Are you fed up and ready to bury the 2019 Red Sox? Are their bullpen implosions making you tear your hair out? The feeling around here hasn’t been this dire, with big expectations not being met, since that early to mid summer of 2004.

2004 Drama

Just before the nadir of that 2004 season it was the salad days of high drama for the Red Sox. Most noteworthy Nomar Garciaparra got traded, then July 24th 2004 happened. Remember that one? On the NESN DVD for the 2004 team you can see Kevin Millar talking about going 2-0 that day. Bill Mueller hit a walk-off homer against the great Mariano Rivera, after the Sox maybe or maybe not won one of the last true fights in the rivalry. What people don’t talk about is the aftermath of that game.

Storm clouds

From being 8.5 games behind the Yankees after that game, through August 6th of 2004, the Red Sox dropped to a season low 10.5 games behind the Yankees. All that momentum from winning two out of three in Fenway against the Yankees vanished. It took until August 16th of 2004 for the Red Sox to finally stay above the 10.5 game drop.

That was a dark time. I personally watched Red Sox stickers being torn off cars in the work parking lot during lunch breaks.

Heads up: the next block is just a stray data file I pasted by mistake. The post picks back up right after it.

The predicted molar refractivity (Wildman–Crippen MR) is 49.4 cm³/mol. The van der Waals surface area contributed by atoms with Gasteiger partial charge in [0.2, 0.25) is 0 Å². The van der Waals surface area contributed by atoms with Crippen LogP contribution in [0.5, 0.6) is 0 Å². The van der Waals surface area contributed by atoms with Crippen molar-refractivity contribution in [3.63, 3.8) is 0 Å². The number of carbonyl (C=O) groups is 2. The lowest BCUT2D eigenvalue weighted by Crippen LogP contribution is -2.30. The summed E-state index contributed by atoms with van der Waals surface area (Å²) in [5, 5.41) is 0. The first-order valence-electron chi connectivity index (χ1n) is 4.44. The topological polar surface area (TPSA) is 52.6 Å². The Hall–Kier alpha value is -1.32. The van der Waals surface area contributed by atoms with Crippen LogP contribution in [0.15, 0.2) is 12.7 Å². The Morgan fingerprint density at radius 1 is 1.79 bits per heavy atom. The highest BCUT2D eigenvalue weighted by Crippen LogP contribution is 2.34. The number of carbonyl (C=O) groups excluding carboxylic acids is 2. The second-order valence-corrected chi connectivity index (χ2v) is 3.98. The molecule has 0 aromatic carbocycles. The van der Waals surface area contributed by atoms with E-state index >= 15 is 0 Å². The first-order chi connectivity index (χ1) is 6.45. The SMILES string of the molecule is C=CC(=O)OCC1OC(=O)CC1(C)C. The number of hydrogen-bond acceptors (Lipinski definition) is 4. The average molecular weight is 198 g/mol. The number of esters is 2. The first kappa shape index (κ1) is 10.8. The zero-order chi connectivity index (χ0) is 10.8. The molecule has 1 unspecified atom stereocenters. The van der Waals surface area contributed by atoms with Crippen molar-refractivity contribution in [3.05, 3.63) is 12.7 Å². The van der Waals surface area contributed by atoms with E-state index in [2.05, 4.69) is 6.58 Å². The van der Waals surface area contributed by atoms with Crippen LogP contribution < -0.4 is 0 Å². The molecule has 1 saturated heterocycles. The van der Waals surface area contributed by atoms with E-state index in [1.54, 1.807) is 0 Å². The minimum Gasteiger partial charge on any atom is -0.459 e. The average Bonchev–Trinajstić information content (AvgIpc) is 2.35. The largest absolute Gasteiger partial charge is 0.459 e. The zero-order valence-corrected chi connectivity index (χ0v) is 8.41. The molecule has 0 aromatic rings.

Right now references to the 2018 World Championship team are met with disdain and anger. 2018 World Championship gear? At best it’s in the closet. At worst it’s about to be burned in the upcoming Fourth of July celebrations in Red Sox Nation. This is a very familiar feeling.

More old is new again, including hope

From June 29th to July 1st of 2004 the Red Sox were on the road against the Yankees and got swept. Two of those games were bullpen meltdowns. One each saddled on Curt Leskanic and Mike Timlin. Derek Lowe took the other loss. Sound familiar? Put Eduardo Rodriguez in Derek Lowe’s place and it’s almost a carbon copy of what just happened.

At that time the Red Sox were 42-34. Right now the 2019 team is 44-40. This illustrates that the 2019 has dealt with a compressed schedule, putting even more pressure on the bullpen and team overall. Yes, the 2004 team was eight games over .500, this team is half that. But they’ve also played eight more games than their 2004 counterparts by the same date in the calendar.

That team had Pedro Martinez and Curt Schilling. This team has Chris Sale and David Price. For every Manny Ramirez and David Ortiz there is J.D. Martinez and Mookie Betts. 2019 is seeing the breakout of Rafael Devers and continuing stardom of Xander Bogaerts. We’re seeing Christian Vazquez dominate in the batter’s box in ways we never imagined.

Curt Leskanic and Mike Myers were added in the summer of 2004. With Alex Cora and, more importantly, principal owner John Henry making noise about being disappointed with this team we’re sure to see some bullpen additions between now and July 31st.

Yes, the 2004 team never did close the gap on the Yankees. And the Wild Card is now a play in game in contrast to a five game series. This team has the talent and resources to still make a run, and will be favored in any play in game. Despite the panic there’s still plenty of time. 2004 is the road map.